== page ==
Despite delays over a major contract with Saudi Arabia, Britain’s BAE Systems has posted a smaller than expected fall in pre-tax profits. They were down more than six percent to the equivalent of 1.6 billion euros.
Investors were cheered by stronger overseas arms sales which translated into a higher dividend payout and a 1.16 billion euros share buyback plan.
However, Europe’s largest defence contractor offered a cautious outlook for this year because its home markets in Britain and the US are “constrained”.
“There are a lot of green shoots in this organisation which provides you with confidence that resilience is there and that’s another reason why we have confidence in the company to do a share buy back,” Chief Executive Ian King told reporters, citing BAE’s efforts to slash costs and increase overseas sales.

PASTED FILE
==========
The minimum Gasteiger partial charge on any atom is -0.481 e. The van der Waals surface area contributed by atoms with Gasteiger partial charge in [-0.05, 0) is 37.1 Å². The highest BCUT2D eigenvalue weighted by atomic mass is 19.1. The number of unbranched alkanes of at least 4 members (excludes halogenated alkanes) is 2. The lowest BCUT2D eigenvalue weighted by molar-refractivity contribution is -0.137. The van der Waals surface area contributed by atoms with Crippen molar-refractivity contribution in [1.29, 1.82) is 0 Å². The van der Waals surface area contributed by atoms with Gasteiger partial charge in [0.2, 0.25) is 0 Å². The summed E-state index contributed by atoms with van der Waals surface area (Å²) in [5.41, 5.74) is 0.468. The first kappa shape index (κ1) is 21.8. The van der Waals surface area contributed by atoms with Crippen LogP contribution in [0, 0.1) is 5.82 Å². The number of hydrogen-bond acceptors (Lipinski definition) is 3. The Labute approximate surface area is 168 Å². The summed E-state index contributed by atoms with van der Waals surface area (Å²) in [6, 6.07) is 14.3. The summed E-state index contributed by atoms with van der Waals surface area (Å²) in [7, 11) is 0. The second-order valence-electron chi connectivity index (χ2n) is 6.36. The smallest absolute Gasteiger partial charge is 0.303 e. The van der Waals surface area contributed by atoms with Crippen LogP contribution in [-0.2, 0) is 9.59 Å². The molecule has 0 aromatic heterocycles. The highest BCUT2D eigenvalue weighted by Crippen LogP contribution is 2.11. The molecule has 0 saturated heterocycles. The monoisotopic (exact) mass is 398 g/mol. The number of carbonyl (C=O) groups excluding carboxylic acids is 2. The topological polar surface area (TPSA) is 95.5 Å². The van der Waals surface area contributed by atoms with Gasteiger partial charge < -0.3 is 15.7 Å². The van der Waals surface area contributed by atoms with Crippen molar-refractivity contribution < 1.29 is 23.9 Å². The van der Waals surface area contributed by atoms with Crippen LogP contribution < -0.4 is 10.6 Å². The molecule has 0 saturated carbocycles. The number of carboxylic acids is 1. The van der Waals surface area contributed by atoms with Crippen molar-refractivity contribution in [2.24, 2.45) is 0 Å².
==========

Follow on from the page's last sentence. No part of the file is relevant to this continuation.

It is going ahead with the share buyback even though it said full implementation still hinged on the resolution of current discussions with Saudi Arabia over the pricing of a contract to supply the Gulf state with Typhoon aircraft.
Asked about the collapse of the proposed merger with rival European defence firm EADS in 2012, King said the company was “absolutely not” in discussions with EADS about reviving that tie-up and that BAE had moved on to focus on running its business.